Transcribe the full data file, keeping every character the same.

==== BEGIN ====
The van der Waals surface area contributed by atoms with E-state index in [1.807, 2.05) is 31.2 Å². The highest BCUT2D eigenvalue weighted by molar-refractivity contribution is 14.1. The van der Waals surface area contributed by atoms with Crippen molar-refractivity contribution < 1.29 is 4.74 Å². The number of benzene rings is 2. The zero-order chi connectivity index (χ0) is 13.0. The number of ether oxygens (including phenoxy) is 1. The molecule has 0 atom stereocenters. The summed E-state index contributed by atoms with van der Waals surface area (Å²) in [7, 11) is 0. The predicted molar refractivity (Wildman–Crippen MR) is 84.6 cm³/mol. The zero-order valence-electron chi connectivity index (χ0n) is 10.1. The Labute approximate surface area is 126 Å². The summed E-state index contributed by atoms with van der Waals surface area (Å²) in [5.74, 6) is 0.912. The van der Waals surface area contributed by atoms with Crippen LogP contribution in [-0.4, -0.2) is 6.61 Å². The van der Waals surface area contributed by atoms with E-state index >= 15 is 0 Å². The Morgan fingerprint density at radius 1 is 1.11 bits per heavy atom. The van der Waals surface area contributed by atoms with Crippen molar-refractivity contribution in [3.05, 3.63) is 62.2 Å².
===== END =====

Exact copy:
The van der Waals surface area contributed by atoms with E-state index in [1.807, 2.05) is 31.2 Å². The highest BCUT2D eigenvalue weighted by molar-refractivity contribution is 14.1. The van der Waals surface area contributed by atoms with Crippen molar-refractivity contribution < 1.29 is 4.74 Å². The number of benzene rings is 2. The zero-order chi connectivity index (χ0) is 13.0. The number of ether oxygens (including phenoxy) is 1. The molecule has 0 atom stereocenters. The summed E-state index contributed by atoms with van der Waals surface area (Å²) in [7, 11) is 0. The predicted molar refractivity (Wildman–Crippen MR) is 84.6 cm³/mol. The zero-order valence-electron chi connectivity index (χ0n) is 10.1. The Labute approximate surface area is 126 Å². The summed E-state index contributed by atoms with van der Waals surface area (Å²) in [5.74, 6) is 0.912. The van der Waals surface area contributed by atoms with Crippen LogP contribution in [-0.4, -0.2) is 6.61 Å². The van der Waals surface area contributed by atoms with E-state index >= 15 is 0 Å². The Morgan fingerprint density at radius 1 is 1.11 bits per heavy atom. The van der Waals surface area contributed by atoms with Crippen molar-refractivity contribution in [3.05, 3.63) is 62.2 Å².